Photographer Dmitry Markov grew up Pushkino, a hardscrabble industrial town north of Moscow where, for Markov and many of his childhood friends, sniffing glue and spending days outside avoiding their alcoholic dads seemed relatively normal. Somehow, though, the 35-year-old plotted a course — through blogging, activism, and photography, which eventually won him grants and commissions from Russia’s most prestigious publications (even if some tried to avoid paying him). But Markov’s story is not a simple case of a talented kid making good against the odds.
Although he’s been hired for glitzy PR events and flown abroad to showcase his work, Markov keeps his work and his life firmly grounded on Russia’s grittiest streets. He has amassed an Instagram following of more than 200,000 people.
Summer in Pskov. From 2005-2012, Markov volunteered at an orphanage in the city, which is close to the border with Estonia. After his camera was stolen from his room in the orphanage, he switched to an iPhone for his photography, reasoning that the image quality of a big, heavy camera was less important than the freedom of a cell phone. “Quality? Screw it, I’d sketch things with a pencil if I could draw,” he wrote in a blog post.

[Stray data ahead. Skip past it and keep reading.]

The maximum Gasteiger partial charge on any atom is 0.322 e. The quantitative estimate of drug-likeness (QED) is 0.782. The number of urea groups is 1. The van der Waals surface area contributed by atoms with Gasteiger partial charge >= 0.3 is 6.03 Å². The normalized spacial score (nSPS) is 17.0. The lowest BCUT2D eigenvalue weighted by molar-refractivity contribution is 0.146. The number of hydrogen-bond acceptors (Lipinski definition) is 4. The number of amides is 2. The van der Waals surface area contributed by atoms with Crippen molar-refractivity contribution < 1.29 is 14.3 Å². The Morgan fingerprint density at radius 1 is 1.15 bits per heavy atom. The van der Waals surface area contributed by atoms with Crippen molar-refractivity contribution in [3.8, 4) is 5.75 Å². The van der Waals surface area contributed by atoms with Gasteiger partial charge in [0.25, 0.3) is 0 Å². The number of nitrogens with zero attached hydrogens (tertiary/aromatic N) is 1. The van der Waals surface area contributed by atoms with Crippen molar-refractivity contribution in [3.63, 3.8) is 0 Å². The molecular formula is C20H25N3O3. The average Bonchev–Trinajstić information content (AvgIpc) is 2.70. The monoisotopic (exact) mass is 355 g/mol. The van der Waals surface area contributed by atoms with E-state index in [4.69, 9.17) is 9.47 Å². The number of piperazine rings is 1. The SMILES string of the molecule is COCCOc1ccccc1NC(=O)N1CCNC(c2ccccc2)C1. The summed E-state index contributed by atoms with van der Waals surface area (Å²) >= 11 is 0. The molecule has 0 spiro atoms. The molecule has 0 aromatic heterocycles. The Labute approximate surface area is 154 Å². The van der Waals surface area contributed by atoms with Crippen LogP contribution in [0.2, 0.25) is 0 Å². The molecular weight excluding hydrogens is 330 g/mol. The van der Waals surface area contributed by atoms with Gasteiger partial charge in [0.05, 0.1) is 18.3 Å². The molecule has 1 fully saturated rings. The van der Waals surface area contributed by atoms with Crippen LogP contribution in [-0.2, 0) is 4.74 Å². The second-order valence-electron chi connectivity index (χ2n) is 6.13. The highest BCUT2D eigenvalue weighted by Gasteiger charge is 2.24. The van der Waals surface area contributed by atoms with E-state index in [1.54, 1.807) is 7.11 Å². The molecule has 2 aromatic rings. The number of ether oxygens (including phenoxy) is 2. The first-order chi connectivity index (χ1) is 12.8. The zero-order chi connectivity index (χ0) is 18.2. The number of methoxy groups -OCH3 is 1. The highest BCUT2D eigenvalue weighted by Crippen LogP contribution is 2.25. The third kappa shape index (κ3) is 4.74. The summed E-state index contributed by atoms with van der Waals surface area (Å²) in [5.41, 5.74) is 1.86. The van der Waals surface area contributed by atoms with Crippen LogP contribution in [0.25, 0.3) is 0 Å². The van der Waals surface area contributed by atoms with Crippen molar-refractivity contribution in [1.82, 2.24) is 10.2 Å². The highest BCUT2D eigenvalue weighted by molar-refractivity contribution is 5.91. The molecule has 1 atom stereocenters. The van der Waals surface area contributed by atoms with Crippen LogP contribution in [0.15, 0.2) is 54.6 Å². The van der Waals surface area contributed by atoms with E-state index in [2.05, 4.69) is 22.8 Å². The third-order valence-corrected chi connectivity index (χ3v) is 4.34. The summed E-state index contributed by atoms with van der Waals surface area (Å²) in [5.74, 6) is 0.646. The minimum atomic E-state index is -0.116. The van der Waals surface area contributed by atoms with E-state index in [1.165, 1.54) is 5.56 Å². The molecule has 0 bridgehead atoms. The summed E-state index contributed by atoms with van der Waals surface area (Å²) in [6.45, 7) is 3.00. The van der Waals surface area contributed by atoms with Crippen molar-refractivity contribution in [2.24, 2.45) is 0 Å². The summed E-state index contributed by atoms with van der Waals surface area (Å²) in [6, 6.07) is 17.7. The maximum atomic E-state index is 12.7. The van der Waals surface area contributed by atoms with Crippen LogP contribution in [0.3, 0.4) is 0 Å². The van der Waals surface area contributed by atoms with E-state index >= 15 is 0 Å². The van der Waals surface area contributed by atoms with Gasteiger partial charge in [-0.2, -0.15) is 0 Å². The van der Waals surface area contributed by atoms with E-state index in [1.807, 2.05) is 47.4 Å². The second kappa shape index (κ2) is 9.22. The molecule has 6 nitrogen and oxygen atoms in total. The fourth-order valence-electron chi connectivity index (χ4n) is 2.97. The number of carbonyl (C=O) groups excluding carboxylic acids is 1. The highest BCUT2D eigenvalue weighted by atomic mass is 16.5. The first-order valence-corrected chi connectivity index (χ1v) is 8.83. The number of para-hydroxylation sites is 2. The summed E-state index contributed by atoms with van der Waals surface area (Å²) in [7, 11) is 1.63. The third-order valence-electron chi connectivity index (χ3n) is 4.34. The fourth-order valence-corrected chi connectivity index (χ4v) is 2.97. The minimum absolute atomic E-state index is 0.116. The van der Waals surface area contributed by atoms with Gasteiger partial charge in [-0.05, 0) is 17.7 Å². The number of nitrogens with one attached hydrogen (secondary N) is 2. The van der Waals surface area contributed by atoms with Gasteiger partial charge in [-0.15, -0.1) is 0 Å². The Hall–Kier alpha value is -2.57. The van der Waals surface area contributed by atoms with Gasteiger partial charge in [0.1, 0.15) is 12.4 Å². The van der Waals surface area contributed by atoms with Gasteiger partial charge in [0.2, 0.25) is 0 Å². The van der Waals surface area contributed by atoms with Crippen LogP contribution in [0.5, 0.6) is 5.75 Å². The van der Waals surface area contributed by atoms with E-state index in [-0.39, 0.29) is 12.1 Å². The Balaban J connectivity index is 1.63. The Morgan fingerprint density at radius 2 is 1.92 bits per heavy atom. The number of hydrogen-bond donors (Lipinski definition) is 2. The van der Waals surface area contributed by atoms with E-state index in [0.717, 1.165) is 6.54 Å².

In an interview with RFE/RL’s Siberia Desk, Markov explained his choice of heroes for his photographs with a story that reads like something straight out of Chekhov: “My grandmother died recently. She worked as a seamstress in a factory. Under the bed she was lying in the weeks before her death, she kept a sack of potatoes — she sewed these same sacks every day for decades. My grandma lived like this. You could call this ‘doom,’ too, right? I doubt young people dream of working all their lives in a factory and dying on a mattress above a bag of potatoes.”
“I doubt young people dream of working all their lives in a factory and dying on a mattress above a bag of potatoes.”
“At the same time, when I see these scenes — these [saleswomen on a cigarette break pictured above] or this bag of potatoes, I want to see the meaning and beauty in it. This is life. It passes by like this. And it’s not two or three people. Most people live like that. I want to capture them. Look at any magazine rack: stars and celebrities. I want to capture the simple person, to show the beauty of ordinary life.”
“Sometimes it feels like it would be easier to look after kids with cancer. At least then there’s a clear scope for your involvement. Everything worked out, the kid was cured, fine, it’s done.
A volunteer in a cancer ward has no obligation to think about who this kid will become in a decade. He wasn’t cured, he died — well you cry, accept it, and move on. The kid won’t be hanging out on the street corner with a packet of glue…or texting you from prison, plunging you into gloomy thoughts and guilty feelings.” (Via rferl)
Dmitry Markov on Instagram